Kat
This one, for me, was a genuine slog in places. Heavens forbid, but either I'm getting tired of reading the Aubreiad or at this point in his career O'Brian was getting tired of writing them. I mentioned in an earlier review that it's very hard to get me to care about Stephen's political doings, and a South American setting is also a hard sell for me, so combining the two, and having minimal JA in this book, made it very much my least favorite so far. (Note that "least favorite" O'Brian still get ...more
Julia
One of the blurbs on the back of my library copy of this book says that the pleasures of this series "defy enumeration", and that is so, so true. The richly researched historical setting, the quiet/smart humor, the truly amazing characters, the stylish writing, the exciting stories... This installment is a more rousing, swashbuckling adventure full of excitement than #15, which was a more character-driven tale, and it is a wonderful one, at that. I loved Stephen hiking the high Andes, the pirate ...more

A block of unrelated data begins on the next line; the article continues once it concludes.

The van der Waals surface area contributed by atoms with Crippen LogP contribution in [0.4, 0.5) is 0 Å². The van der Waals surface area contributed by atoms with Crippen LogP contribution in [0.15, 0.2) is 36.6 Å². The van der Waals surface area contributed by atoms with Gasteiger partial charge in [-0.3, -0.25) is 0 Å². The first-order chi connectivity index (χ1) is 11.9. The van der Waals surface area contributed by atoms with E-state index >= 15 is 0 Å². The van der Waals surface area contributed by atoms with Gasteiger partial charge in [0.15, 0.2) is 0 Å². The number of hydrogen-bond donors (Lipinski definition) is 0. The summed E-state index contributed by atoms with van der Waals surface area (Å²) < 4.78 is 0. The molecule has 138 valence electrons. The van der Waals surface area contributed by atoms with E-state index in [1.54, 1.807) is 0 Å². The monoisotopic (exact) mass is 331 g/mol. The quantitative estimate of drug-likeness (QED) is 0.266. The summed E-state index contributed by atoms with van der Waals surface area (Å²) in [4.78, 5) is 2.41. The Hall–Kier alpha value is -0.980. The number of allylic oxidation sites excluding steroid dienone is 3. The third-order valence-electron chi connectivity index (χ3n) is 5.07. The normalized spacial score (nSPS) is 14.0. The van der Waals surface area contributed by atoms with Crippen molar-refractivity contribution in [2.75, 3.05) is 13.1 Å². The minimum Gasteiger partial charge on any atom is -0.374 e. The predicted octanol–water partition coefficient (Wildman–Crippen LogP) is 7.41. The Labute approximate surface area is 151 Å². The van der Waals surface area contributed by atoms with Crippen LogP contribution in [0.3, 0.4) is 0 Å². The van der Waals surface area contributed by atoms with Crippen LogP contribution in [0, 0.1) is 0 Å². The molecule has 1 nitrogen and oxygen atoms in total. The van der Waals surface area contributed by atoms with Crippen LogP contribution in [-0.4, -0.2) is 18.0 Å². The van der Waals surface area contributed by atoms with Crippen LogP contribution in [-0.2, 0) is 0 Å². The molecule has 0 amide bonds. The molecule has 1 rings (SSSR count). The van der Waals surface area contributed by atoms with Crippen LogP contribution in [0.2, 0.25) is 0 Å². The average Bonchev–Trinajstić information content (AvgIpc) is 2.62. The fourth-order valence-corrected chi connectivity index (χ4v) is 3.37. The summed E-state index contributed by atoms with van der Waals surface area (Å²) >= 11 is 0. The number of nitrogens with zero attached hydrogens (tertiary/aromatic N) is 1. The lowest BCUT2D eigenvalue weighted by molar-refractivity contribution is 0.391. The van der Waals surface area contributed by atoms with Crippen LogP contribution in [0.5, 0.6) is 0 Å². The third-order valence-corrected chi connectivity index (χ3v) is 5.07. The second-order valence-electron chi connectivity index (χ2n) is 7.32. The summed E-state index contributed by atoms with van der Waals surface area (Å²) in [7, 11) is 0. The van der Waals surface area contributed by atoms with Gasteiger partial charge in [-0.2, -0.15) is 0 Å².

Patricia
Among the pleasures of this volume was the tour of the high altitudes of Peru and of their particular flora and fauna. Stephen Maturin examines condors first hand, and bromeliads, and three kinds of llamas. Adventures include Maturin's party being sideswiped by a sudden blizzard, and Jack Aubrey being seriously wounded in the eye and leg. Even though I barely follow the political events that inform Stephen's espionage missions, Stephen survives through his wits, and with very helpful allies, and ...more
Jocelyn